Exploring The Nature Of Love In Plato's The Symposium

2335 Words 10 Pages
The Symposium is an ancient philosophical book written by the famed Greek philosopher, Plato. Plato was born and lived in Athens and was a student of Socrates, another famous Greek philosopher who is present as a character in the Symposium. The date for when Plato wrote the Symposium is not exactly known, but it is believed by scholars to have been written likely no earlier than 385 BC. The setting of the story itself, however, takes place several decades earlier, c. 416 BC. The story takes place at a party in that year in which the host, Agathon has just recently been named victorious at a drama competition. The main dialogue of the story starts off when one of the party’s attendants, Eryximachus, says that all the party’s attendant should …show more content…
Socrates teachings are known mostly through the works of his students, and in the Symposium he is the last of the party attendants to speak. Unlike the previous speakers, Socrates does not give a eulogy on love, at least not initially. Instead, he begins by asking Agathon a few questions with the consent of Phaedrus. Socrates begins by stating to Agathon, “Is the nature of Love such that he must be love of something, or can he exist absolutely without an object?” (Symposium, sect. 199d). It is here that Socrates asks whether or not Love is the love of something or love in the same manner that exists between family members, too which Agathon agrees that Love is definitely the love of something. This answer prompts Socrates to get Agathon to also accept that Love desires the thing he is in love with and to somewhat agree that Love loves and desires something that is not in his possession. From here Socrates concludes that if Love was to love and desire something, then that absolutely means that Love does not have that particularly something in his possession. He makes this conclusion through an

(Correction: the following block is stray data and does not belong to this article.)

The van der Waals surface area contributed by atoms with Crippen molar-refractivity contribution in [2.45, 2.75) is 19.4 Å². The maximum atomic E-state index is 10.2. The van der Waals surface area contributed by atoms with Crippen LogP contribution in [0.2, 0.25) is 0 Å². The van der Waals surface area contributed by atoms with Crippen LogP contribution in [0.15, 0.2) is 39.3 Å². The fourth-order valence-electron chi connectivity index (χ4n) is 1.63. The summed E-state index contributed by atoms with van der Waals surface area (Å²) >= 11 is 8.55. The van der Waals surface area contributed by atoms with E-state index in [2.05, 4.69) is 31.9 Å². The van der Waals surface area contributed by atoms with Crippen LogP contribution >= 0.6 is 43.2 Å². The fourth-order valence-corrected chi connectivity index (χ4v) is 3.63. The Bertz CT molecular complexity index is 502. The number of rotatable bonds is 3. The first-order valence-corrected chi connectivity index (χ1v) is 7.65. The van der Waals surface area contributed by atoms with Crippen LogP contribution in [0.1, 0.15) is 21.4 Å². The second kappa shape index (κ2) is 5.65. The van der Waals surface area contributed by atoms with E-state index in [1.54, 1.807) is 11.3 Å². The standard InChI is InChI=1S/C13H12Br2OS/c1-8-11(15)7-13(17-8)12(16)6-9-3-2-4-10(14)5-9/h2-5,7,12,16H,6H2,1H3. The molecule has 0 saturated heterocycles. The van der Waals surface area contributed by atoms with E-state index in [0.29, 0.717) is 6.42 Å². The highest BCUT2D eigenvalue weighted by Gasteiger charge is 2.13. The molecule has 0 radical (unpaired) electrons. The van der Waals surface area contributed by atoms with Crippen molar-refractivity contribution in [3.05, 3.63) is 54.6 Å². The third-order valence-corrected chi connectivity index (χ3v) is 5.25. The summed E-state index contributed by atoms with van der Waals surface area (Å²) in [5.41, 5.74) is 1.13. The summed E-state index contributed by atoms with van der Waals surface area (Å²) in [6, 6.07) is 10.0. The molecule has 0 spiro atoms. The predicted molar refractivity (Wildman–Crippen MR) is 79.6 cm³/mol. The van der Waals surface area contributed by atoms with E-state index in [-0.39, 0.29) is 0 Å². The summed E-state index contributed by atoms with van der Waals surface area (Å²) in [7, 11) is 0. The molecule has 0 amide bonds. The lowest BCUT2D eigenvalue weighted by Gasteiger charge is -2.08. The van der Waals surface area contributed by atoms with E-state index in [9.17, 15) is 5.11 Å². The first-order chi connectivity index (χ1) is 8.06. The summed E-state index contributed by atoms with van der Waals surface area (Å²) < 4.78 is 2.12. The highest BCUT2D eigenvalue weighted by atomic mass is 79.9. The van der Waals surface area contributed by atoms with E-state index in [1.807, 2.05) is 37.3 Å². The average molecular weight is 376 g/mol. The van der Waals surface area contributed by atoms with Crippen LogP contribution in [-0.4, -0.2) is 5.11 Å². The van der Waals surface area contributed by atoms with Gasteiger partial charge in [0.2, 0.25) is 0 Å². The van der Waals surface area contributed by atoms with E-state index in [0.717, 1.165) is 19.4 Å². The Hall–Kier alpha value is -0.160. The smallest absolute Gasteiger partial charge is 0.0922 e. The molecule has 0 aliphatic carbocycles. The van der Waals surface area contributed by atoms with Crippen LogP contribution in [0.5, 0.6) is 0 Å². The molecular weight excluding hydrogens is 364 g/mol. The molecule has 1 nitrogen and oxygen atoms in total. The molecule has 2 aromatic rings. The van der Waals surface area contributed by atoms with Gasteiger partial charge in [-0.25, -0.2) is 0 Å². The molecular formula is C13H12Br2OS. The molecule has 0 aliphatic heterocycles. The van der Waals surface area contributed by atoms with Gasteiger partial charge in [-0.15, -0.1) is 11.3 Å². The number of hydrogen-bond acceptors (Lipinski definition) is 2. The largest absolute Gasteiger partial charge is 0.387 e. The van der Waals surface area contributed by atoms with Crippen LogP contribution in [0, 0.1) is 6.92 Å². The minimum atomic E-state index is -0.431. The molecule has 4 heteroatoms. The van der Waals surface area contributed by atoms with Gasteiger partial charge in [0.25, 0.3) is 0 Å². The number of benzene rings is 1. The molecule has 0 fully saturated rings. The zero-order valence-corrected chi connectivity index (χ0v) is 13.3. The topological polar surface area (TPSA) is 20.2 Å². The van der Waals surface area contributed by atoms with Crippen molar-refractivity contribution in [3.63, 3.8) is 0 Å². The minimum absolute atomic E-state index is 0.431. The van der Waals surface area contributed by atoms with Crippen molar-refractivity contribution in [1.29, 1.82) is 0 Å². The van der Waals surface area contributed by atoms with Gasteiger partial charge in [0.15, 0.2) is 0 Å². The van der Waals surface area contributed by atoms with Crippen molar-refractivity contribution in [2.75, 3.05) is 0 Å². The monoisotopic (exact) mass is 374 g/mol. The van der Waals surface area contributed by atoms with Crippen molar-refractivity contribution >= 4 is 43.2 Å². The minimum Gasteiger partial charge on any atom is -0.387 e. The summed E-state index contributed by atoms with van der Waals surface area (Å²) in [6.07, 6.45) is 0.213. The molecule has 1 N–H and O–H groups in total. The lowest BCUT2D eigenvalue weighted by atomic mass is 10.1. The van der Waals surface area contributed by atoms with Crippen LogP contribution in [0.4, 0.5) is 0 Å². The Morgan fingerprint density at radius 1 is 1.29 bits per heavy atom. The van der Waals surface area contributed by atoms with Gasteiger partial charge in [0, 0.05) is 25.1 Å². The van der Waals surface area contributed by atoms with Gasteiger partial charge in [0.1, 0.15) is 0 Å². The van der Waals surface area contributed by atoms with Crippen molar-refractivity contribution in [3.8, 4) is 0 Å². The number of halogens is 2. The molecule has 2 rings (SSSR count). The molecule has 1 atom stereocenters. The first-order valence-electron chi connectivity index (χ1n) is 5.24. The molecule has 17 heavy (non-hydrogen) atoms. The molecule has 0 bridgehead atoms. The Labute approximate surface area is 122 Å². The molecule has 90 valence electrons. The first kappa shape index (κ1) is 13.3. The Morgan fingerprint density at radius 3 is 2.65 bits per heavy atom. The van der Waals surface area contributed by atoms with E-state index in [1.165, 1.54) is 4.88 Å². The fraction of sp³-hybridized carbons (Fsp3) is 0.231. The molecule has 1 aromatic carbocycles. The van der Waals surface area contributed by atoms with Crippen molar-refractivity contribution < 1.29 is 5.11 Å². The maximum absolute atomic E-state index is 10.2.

Related Documents